Local Spins contributor Brian J. Bowe was startled to read how some critics and bloggers misinterpreted a triumphant Detroit homecoming show by Jack White earlier this week. Here’s his take.
EDITOR’S NOTE: On Wednesday night in Detroit, rock icon Jack White unleashed what Detroit News music critic Adam Graham described as a “magnificent, rip-roaring 2-hour 43-minute performance” at the Masonic Temple. It was White’s second concert in three days in his hometown, generating incredible media buzz. On Monday, West Michigan writer and musician Brian J. Bowe attended White’s first Detroit show — at Fox Theatre — and found some of that post-concert buzz troubling, if not downright inaccurate. He offers his analysis of the fallout as part of Local Spins’ occasional Musicians’ Soundboard commentaries, giving a voice to West Michigan musicians.
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By Brian J. Bowe
Regarding Jack White’s concert at the Fox Theatre in Detroit this week, there is little doubt that it was a powerful, transcendent show. I’ve rarely seen anything like it.
And the critical reception of Detroit media was pretty unanimously in accord. In the words of the assembled media, the show was triumphant and masterful. White was in control of the band and the crowd as he played a searing and explosive show.
But if you turned to the blogosphere, you’d think White threw some sort of Ray LaMontagnesqe tantrum, storming offstage because he thought the crowd was a bunch of lames, pledging never to come back to the Fox Theatre.
Folks, that didn’t happen.
What did happen is that White played eight songs before calling the curtain to be closed before playing two encores that combined totaled 22 more songs.
The Free Press’ Brian McCollum — a pro who typically does good work — attributed this to a visibly frustrated Jack disappointed by a perceived lack of energy from the crowd. This is an interpretation that is supported by some of the participants on a Jack White forum.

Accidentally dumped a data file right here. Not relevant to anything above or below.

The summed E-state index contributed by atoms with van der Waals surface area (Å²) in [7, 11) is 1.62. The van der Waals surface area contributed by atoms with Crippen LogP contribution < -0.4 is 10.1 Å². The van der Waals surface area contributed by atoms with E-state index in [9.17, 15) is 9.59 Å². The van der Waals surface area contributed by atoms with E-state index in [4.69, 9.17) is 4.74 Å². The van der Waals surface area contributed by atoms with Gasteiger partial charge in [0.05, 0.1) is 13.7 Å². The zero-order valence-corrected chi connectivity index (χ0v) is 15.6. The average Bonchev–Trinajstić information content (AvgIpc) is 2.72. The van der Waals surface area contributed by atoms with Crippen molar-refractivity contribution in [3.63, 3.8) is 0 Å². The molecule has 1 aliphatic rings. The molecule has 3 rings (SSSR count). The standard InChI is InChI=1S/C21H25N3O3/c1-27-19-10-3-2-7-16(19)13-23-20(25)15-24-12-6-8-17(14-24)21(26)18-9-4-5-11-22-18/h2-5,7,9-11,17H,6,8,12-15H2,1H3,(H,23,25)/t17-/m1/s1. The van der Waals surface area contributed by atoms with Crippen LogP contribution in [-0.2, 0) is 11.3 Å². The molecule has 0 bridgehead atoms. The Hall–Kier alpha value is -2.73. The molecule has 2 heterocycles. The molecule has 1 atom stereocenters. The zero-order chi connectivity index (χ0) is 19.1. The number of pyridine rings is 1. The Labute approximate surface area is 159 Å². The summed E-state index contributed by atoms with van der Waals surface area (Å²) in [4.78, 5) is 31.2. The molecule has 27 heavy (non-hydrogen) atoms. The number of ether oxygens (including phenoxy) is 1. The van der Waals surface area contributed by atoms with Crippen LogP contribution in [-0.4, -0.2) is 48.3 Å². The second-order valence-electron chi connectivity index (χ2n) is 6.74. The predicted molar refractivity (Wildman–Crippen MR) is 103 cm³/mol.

However, that was not the analysis of Eric Lacy from MLive or Melody Baetens from the Detroit News, neither of whom even mention it. And veteran rock journalist Gary Graff of The Oakland Press (and Billboard) may have said it best in his review.
Some concertgoers noted that they saw evidence of technical problems. Personally, I thought McCollum made too big of a deal of that particular narrative. Maybe he had better seats or inside info.
What all of these people had the benefit of was actually being there. The same can’t be said for writers (or, more accurately, “aggregators”) like Chris DeVille from Stereogum, whose re-interpretation of McCollum’s review shows either a lack of reading comprehension or a penchant for dishonesty. Filed under that site’s “Where’s the Beef” section about conflicts, he turned what McCollum described as an energetic and emotionally intense event and boiled it down to a petulant hissy fit.
DISTURBING POSTS AND ERRONEOUS CONCLUSIONS
Consequence of Sound continued the Jack White tantrum storyline, aggregating the same Free Press story under the headline: “Jack White walks off stage in Detroit due to lackluster audience, perseveres to play 22-song encore.” To their credit, they updated that post with an editor’s note saying people in the audience disputed some of McCollum’s review.